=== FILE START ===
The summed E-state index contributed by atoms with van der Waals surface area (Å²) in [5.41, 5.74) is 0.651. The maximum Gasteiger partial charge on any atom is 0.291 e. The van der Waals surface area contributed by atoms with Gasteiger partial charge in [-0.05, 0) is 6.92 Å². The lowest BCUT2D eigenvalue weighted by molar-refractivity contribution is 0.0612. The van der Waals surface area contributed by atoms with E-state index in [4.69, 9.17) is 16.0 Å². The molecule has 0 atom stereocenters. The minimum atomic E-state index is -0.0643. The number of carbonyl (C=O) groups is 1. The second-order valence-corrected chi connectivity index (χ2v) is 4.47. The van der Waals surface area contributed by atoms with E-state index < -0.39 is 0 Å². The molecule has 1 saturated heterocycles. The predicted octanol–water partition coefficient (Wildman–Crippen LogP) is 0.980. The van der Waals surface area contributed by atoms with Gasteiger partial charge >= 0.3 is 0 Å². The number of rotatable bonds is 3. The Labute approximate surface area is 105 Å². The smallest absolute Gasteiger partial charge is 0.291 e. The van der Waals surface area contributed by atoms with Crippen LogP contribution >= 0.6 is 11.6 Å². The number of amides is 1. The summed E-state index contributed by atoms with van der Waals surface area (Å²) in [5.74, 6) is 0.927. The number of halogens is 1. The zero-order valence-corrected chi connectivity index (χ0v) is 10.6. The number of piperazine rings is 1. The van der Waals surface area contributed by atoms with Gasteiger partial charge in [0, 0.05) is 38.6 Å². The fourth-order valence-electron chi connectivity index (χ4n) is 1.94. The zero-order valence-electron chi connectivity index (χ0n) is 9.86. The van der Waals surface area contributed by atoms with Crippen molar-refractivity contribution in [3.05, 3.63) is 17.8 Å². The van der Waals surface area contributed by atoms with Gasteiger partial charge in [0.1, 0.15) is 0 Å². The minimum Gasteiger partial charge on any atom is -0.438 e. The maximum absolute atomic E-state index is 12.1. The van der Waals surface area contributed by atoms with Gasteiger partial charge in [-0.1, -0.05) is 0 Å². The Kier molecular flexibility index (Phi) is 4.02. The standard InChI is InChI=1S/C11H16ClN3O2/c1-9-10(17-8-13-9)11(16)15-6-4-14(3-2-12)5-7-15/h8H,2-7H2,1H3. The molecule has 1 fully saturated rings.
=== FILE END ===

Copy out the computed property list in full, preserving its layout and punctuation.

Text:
The summed E-state index contributed by atoms with van der Waals surface area (Å²) in [5.41, 5.74) is 0.651. The maximum Gasteiger partial charge on any atom is 0.291 e. The van der Waals surface area contributed by atoms with Gasteiger partial charge in [-0.05, 0) is 6.92 Å². The lowest BCUT2D eigenvalue weighted by molar-refractivity contribution is 0.0612. The van der Waals surface area contributed by atoms with E-state index in [4.69, 9.17) is 16.0 Å². The molecule has 0 atom stereocenters. The minimum atomic E-state index is -0.0643. The number of carbonyl (C=O) groups is 1. The second-order valence-corrected chi connectivity index (χ2v) is 4.47. The van der Waals surface area contributed by atoms with E-state index < -0.39 is 0 Å². The molecule has 1 saturated heterocycles. The predicted octanol–water partition coefficient (Wildman–Crippen LogP) is 0.980. The van der Waals surface area contributed by atoms with Gasteiger partial charge >= 0.3 is 0 Å². The number of rotatable bonds is 3. The Labute approximate surface area is 105 Å². The smallest absolute Gasteiger partial charge is 0.291 e. The van der Waals surface area contributed by atoms with Crippen LogP contribution >= 0.6 is 11.6 Å². The number of amides is 1. The summed E-state index contributed by atoms with van der Waals surface area (Å²) in [5.74, 6) is 0.927. The number of halogens is 1. The zero-order valence-corrected chi connectivity index (χ0v) is 10.6. The number of piperazine rings is 1. The van der Waals surface area contributed by atoms with Gasteiger partial charge in [0, 0.05) is 38.6 Å². The fourth-order valence-electron chi connectivity index (χ4n) is 1.94. The zero-order valence-electron chi connectivity index (χ0n) is 9.86. The van der Waals surface area contributed by atoms with Crippen molar-refractivity contribution in [3.05, 3.63) is 17.8 Å². The van der Waals surface area contributed by atoms with Gasteiger partial charge in [0.1, 0.15) is 0 Å². The minimum Gasteiger partial charge on any atom is -0.438 e. The maximum absolute atomic E-state index is 12.1. The van der Waals surface area contributed by atoms with Gasteiger partial charge in [-0.1, -0.05) is 0 Å². The Kier molecular flexibility index (Phi) is 4.02. The standard InChI is InChI=1S/C11H16ClN3O2/c1-9-10(17-8-13-9)11(16)15-6-4-14(3-2-12)5-7-15/h8H,2-7H2,1H3. The molecule has 1 fully saturated rings.